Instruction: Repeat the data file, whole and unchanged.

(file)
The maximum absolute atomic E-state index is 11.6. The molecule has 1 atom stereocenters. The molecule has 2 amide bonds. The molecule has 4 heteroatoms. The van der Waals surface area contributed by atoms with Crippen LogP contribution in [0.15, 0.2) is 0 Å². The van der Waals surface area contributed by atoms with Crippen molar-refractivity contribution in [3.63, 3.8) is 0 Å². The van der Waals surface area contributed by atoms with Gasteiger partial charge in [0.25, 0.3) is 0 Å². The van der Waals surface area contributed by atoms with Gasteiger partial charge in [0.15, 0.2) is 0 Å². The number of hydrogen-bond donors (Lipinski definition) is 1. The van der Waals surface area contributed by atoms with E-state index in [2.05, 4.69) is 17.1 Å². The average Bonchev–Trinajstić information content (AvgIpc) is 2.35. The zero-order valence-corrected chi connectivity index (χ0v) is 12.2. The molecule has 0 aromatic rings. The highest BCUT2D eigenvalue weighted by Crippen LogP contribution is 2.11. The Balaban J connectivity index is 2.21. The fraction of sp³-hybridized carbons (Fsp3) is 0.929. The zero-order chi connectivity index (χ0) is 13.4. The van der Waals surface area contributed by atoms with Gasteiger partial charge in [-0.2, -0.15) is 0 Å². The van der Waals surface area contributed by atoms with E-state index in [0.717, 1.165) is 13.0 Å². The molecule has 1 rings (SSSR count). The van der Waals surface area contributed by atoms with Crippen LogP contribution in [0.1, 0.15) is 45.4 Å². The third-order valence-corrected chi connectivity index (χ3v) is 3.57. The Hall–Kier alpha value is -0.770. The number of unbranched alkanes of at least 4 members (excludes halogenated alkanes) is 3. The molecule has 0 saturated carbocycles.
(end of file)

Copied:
The maximum absolute atomic E-state index is 11.6. The molecule has 1 atom stereocenters. The molecule has 2 amide bonds. The molecule has 4 heteroatoms. The van der Waals surface area contributed by atoms with Crippen LogP contribution in [0.15, 0.2) is 0 Å². The van der Waals surface area contributed by atoms with Crippen molar-refractivity contribution in [3.63, 3.8) is 0 Å². The van der Waals surface area contributed by atoms with Gasteiger partial charge in [0.25, 0.3) is 0 Å². The van der Waals surface area contributed by atoms with Gasteiger partial charge in [0.15, 0.2) is 0 Å². The number of hydrogen-bond donors (Lipinski definition) is 1. The van der Waals surface area contributed by atoms with E-state index in [2.05, 4.69) is 17.1 Å². The average Bonchev–Trinajstić information content (AvgIpc) is 2.35. The zero-order valence-corrected chi connectivity index (χ0v) is 12.2. The molecule has 0 aromatic rings. The highest BCUT2D eigenvalue weighted by Crippen LogP contribution is 2.11. The Balaban J connectivity index is 2.21. The fraction of sp³-hybridized carbons (Fsp3) is 0.929. The zero-order chi connectivity index (χ0) is 13.4. The van der Waals surface area contributed by atoms with Gasteiger partial charge in [-0.2, -0.15) is 0 Å². The van der Waals surface area contributed by atoms with E-state index in [0.717, 1.165) is 13.0 Å². The molecule has 1 rings (SSSR count). The van der Waals surface area contributed by atoms with Crippen LogP contribution in [0.1, 0.15) is 45.4 Å². The third-order valence-corrected chi connectivity index (χ3v) is 3.57. The Hall–Kier alpha value is -0.770. The number of unbranched alkanes of at least 4 members (excludes halogenated alkanes) is 3. The molecule has 0 saturated carbocycles.